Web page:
Two of the league's top-five most productive safeties, according to Pro Football Focus' three-year grade of safeties, were free agents heading into this, somewhat awesome though equally disheartening, week of frantic transactions. The St. Louis Rams signed former Philadelphia Eagles safety Quintin Mikell to a four-year deal worth a reported $28 million. Safety Eric Weddle signed, what some are calling a record deal, a five-year contract worth $40 million with $19 million in guaranteed money, to remain in San Diego.
Based on reports and tweets that seem to be originating from as far as the Aitken basin, the Cincinnati Bengals made no play for either safety. For all of the talk about quarterbacks, running backs and long-snappers, long ago we pointed out that the Bengals biggest need heading into the NFL draft was safety. It was huge. At the time Chris Crocker and Reggie Nelson, both fine and serviceable safeties in their own right, were projected as the team's starting safeties. Hell. They were the only signed safeties for the 2011 season. Since then the Bengals drafted Robert Sands out of West Virginia in the fifth round of the 2011 NFL Draft and reportedly signed Brian Lainhart out of Kent State. There's also the possibility that the Bengals could re-sign Chinedum Ndukwe and Tom Nelson was tendered as an exclusive-rights free agent. Roy Williams and Gibril Wilson isn't expected back.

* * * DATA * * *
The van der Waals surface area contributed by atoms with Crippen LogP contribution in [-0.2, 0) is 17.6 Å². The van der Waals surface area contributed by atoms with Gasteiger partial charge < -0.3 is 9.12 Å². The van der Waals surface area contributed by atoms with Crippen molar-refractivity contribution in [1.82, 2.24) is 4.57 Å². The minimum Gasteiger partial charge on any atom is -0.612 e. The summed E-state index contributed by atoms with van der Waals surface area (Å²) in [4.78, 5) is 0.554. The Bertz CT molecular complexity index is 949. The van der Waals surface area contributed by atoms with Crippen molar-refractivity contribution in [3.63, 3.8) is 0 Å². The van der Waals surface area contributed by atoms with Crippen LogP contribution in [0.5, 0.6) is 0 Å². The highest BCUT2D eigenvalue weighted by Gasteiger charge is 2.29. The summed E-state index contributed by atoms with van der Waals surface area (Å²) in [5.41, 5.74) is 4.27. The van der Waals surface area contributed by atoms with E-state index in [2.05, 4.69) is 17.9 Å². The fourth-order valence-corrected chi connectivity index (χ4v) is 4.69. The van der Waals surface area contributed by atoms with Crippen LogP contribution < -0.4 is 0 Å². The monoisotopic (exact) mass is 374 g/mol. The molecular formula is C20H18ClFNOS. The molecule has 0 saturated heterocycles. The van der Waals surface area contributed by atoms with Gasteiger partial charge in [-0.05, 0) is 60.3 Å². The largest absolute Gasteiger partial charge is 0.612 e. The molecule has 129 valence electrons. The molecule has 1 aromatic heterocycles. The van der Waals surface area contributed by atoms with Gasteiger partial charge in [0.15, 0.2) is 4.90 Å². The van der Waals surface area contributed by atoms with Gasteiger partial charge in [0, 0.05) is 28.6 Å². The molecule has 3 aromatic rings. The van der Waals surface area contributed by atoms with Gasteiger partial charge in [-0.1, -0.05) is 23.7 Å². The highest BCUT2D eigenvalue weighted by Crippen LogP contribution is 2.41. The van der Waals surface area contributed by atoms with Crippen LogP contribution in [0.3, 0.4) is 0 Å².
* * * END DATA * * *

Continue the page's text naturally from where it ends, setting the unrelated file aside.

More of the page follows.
We largely understand the idea of paying a free agent money to fulfill a position that might be addressed through the draft, or maybe as an undrafted free agent. We get that. But as far as we know, there wasn't even a inquiry into a position that's still hurting. We hate to make subjective analysis (are you kidding, we live for that) but it just seems like the Bengals front office lacks any form of multi-tasking. They are focused on Johnathan Joseph and every player after that they rule "interesting" goes on a list that's written by hand on paper, which is horrifyingly close to poorly attempted drawing of Eric Cartman in the top right corner.
Of course that's not to say that the cost justifies the players. We're not sure if we can make that argument because, well, it's not our money. Perhaps the team has a large-picture plan in place that falls inline with a whistling tune of Snow White and the Seven Dwarves (the reference is from Tuesday's press conference).